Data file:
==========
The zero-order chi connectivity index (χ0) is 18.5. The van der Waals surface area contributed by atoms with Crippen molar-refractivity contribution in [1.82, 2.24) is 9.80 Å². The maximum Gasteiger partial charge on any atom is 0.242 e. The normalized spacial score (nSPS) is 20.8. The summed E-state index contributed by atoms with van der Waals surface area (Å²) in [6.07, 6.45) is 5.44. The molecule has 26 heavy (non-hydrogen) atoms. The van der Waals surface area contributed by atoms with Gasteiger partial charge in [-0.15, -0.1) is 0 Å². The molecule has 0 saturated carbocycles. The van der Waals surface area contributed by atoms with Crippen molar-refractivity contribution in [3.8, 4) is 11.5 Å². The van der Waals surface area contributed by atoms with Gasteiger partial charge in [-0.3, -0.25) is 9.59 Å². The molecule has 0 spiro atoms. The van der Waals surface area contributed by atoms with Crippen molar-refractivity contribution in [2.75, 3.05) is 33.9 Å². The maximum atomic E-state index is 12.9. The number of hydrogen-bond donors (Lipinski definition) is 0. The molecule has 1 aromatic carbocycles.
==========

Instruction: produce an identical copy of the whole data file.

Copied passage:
The zero-order chi connectivity index (χ0) is 18.5. The van der Waals surface area contributed by atoms with Crippen molar-refractivity contribution in [1.82, 2.24) is 9.80 Å². The maximum Gasteiger partial charge on any atom is 0.242 e. The normalized spacial score (nSPS) is 20.8. The summed E-state index contributed by atoms with van der Waals surface area (Å²) in [6.07, 6.45) is 5.44. The molecule has 26 heavy (non-hydrogen) atoms. The van der Waals surface area contributed by atoms with Gasteiger partial charge in [-0.15, -0.1) is 0 Å². The molecule has 0 saturated carbocycles. The van der Waals surface area contributed by atoms with Crippen molar-refractivity contribution in [3.8, 4) is 11.5 Å². The van der Waals surface area contributed by atoms with Gasteiger partial charge in [-0.3, -0.25) is 9.59 Å². The molecule has 0 spiro atoms. The van der Waals surface area contributed by atoms with Crippen molar-refractivity contribution in [2.75, 3.05) is 33.9 Å². The maximum atomic E-state index is 12.9. The number of hydrogen-bond donors (Lipinski definition) is 0. The molecule has 1 aromatic carbocycles.